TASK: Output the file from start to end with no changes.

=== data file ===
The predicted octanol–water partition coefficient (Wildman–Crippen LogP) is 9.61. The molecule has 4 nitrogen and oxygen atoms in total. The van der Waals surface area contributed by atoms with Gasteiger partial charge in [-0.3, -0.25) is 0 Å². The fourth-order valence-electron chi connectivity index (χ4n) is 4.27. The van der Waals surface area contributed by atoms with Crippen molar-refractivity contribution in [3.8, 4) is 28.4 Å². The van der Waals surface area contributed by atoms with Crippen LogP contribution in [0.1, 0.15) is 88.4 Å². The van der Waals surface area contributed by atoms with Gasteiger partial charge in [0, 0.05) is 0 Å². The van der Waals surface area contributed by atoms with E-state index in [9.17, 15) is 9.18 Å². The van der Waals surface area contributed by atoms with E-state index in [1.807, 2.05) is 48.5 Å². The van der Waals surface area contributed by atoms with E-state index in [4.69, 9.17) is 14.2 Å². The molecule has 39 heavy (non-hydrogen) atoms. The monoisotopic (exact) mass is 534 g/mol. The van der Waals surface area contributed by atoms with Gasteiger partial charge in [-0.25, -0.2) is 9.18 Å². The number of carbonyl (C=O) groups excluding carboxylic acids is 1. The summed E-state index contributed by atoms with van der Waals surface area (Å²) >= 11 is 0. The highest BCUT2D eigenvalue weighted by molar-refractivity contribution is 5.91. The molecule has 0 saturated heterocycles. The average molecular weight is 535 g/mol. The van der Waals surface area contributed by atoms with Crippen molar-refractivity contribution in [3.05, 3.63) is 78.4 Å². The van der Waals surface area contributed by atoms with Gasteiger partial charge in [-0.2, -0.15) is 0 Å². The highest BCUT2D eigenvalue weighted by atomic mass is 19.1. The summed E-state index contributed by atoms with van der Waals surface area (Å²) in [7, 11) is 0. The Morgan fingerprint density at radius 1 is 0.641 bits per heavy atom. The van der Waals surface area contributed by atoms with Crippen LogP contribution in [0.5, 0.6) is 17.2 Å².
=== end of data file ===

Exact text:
The predicted octanol–water partition coefficient (Wildman–Crippen LogP) is 9.61. The molecule has 4 nitrogen and oxygen atoms in total. The van der Waals surface area contributed by atoms with Gasteiger partial charge in [-0.3, -0.25) is 0 Å². The fourth-order valence-electron chi connectivity index (χ4n) is 4.27. The van der Waals surface area contributed by atoms with Crippen molar-refractivity contribution in [3.8, 4) is 28.4 Å². The van der Waals surface area contributed by atoms with Crippen LogP contribution in [0.1, 0.15) is 88.4 Å². The van der Waals surface area contributed by atoms with Gasteiger partial charge in [0, 0.05) is 0 Å². The van der Waals surface area contributed by atoms with E-state index in [9.17, 15) is 9.18 Å². The van der Waals surface area contributed by atoms with E-state index in [1.807, 2.05) is 48.5 Å². The van der Waals surface area contributed by atoms with E-state index in [4.69, 9.17) is 14.2 Å². The molecule has 39 heavy (non-hydrogen) atoms. The monoisotopic (exact) mass is 534 g/mol. The van der Waals surface area contributed by atoms with Gasteiger partial charge in [-0.25, -0.2) is 9.18 Å². The number of carbonyl (C=O) groups excluding carboxylic acids is 1. The summed E-state index contributed by atoms with van der Waals surface area (Å²) >= 11 is 0. The highest BCUT2D eigenvalue weighted by molar-refractivity contribution is 5.91. The molecule has 0 saturated heterocycles. The average molecular weight is 535 g/mol. The van der Waals surface area contributed by atoms with Crippen molar-refractivity contribution in [3.05, 3.63) is 78.4 Å². The van der Waals surface area contributed by atoms with Gasteiger partial charge in [-0.2, -0.15) is 0 Å². The highest BCUT2D eigenvalue weighted by atomic mass is 19.1. The summed E-state index contributed by atoms with van der Waals surface area (Å²) in [7, 11) is 0. The Morgan fingerprint density at radius 1 is 0.641 bits per heavy atom. The van der Waals surface area contributed by atoms with Crippen LogP contribution in [0.5, 0.6) is 17.2 Å².